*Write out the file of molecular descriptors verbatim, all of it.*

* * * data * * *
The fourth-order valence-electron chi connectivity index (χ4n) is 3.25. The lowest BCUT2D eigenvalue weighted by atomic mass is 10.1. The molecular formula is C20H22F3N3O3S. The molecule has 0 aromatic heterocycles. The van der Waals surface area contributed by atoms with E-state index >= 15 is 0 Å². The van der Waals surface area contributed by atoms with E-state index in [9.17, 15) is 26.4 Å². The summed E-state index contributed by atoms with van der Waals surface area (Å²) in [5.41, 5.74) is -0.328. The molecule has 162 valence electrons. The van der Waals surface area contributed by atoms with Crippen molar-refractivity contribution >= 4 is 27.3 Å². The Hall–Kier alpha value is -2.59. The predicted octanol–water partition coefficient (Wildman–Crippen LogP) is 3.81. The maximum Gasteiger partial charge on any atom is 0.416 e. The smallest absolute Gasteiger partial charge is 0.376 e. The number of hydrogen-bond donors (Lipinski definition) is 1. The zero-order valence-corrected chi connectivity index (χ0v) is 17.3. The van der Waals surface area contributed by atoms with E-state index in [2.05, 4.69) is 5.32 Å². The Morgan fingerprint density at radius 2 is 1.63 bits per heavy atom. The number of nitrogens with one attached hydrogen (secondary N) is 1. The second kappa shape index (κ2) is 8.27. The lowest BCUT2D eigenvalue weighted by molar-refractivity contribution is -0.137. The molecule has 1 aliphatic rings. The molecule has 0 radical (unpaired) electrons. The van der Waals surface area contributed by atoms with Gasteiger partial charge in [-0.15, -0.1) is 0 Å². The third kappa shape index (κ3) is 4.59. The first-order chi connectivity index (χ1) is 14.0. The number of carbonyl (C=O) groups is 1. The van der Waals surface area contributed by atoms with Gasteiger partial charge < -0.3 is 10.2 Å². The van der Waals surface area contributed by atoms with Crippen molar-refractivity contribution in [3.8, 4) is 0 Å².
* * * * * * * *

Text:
The fourth-order valence-electron chi connectivity index (χ4n) is 3.25. The lowest BCUT2D eigenvalue weighted by atomic mass is 10.1. The molecular formula is C20H22F3N3O3S. The molecule has 0 aromatic heterocycles. The van der Waals surface area contributed by atoms with E-state index >= 15 is 0 Å². The van der Waals surface area contributed by atoms with E-state index in [9.17, 15) is 26.4 Å². The summed E-state index contributed by atoms with van der Waals surface area (Å²) in [5.41, 5.74) is -0.328. The molecule has 162 valence electrons. The van der Waals surface area contributed by atoms with Crippen molar-refractivity contribution >= 4 is 27.3 Å². The Hall–Kier alpha value is -2.59. The predicted octanol–water partition coefficient (Wildman–Crippen LogP) is 3.81. The maximum Gasteiger partial charge on any atom is 0.416 e. The smallest absolute Gasteiger partial charge is 0.376 e. The number of hydrogen-bond donors (Lipinski definition) is 1. The zero-order valence-corrected chi connectivity index (χ0v) is 17.3. The van der Waals surface area contributed by atoms with E-state index in [2.05, 4.69) is 5.32 Å². The Morgan fingerprint density at radius 2 is 1.63 bits per heavy atom. The number of nitrogens with one attached hydrogen (secondary N) is 1. The second kappa shape index (κ2) is 8.27. The lowest BCUT2D eigenvalue weighted by molar-refractivity contribution is -0.137. The molecule has 1 aliphatic rings. The molecule has 0 radical (unpaired) electrons. The van der Waals surface area contributed by atoms with Gasteiger partial charge in [-0.15, -0.1) is 0 Å². The third kappa shape index (κ3) is 4.59. The first-order chi connectivity index (χ1) is 14.0. The number of carbonyl (C=O) groups is 1. The van der Waals surface area contributed by atoms with Gasteiger partial charge < -0.3 is 10.2 Å². The van der Waals surface area contributed by atoms with Crippen molar-refractivity contribution in [3.8, 4) is 0 Å².